Dubai’s Limitless holds ‘positive’ talks on debt restructuring: CEO
The discussions were centred on re-negotiating the terms of the debt, Mohammad Rashed says
Dubai government-owned property firm Limitless has held positive talks with creditors as it seeks to re-negotiate the terms of a $1.2 billion debt facility which has already been restructured once before, its chief executive told Reuters on Sunday.
“We have a revised business plan which we are discussing with creditors. The discussions have been positive and we hope we can announce the outcome of these talks soon,” Mohammad Rashed told Reuters on the sidelines of a real estate event.
The discussions were centered on re-negotiating the terms of the debt, he said without giving any further details.
The news is a reminder of the debt challenges still facing some Dubai companies, despite a robust rebound in the economy after the global financial crisis and a local real estate crash at the end of the last decade.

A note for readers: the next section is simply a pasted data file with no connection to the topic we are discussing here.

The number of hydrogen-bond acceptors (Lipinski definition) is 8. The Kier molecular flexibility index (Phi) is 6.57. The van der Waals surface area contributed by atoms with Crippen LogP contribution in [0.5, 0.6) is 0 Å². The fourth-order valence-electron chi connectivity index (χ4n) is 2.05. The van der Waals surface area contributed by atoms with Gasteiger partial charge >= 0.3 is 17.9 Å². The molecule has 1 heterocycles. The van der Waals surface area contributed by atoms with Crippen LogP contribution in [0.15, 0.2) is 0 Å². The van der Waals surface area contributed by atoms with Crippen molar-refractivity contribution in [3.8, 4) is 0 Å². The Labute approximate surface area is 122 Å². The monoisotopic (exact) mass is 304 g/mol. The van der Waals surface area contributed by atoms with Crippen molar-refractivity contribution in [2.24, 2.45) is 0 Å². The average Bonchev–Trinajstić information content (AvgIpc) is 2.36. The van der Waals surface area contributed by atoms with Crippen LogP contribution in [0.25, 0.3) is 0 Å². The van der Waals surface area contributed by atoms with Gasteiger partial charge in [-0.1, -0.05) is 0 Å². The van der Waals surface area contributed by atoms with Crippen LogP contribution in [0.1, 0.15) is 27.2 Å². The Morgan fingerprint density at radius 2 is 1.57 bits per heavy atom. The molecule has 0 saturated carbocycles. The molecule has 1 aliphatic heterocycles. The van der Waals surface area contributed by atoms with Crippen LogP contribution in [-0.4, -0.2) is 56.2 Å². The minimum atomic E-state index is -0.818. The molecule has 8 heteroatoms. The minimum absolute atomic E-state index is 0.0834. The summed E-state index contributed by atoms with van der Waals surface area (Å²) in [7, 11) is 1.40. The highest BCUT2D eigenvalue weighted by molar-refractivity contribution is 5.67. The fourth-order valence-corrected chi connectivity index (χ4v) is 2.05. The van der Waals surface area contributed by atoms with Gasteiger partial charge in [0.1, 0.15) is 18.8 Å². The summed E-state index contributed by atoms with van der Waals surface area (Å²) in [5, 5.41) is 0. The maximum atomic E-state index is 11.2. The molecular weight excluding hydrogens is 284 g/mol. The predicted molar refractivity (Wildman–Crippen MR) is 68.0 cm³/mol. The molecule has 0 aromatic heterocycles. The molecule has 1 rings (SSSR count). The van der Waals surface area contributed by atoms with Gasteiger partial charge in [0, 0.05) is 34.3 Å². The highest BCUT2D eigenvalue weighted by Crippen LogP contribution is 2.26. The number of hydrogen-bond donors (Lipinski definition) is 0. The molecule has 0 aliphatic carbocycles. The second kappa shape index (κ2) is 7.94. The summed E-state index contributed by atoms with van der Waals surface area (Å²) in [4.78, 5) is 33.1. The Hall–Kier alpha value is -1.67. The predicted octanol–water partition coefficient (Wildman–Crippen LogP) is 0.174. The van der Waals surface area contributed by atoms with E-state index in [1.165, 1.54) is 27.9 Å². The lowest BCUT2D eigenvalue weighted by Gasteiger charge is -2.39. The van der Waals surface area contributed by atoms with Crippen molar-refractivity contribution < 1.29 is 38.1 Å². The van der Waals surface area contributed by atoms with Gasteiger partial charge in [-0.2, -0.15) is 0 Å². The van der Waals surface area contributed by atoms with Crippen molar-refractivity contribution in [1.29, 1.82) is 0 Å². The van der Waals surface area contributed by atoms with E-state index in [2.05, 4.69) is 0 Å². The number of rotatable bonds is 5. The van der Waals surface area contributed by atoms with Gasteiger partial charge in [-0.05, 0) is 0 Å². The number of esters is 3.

That period saw billion of dollars-worth of debt belonging to Dubai state-linked companies restructured, with most agreeing with creditors to extend the debt’s lifespan to allow for assets to recover in value before being sold to service payments.
Limitless, a former property arm of Dubai World, restructured the Islamic debt facility in October 2012 after several maturity extensions by a syndicate of lenders including Royal Bank of Scotland and Emirates NBD.
The company, whose ownership was transferred to the Dubai government as part of Dubai World’s restructuring plan, was given an initial grace period before scheduled repayments between 2014 and 2016.
The real estate firm’s debt obligations are small compared to other state-owned companies, most notably its former parent. The conglomerate is offering creditors a series of incentives to lengthen its $25 billion debt restructuring deal, including shares in global ports firm DP World as collateral, Reuters reported earlier this month.
The International Monetary Fund has estimated the Dubai government and state-linked entities will face $78 billion worth of debt maturing between 2014 and 2017.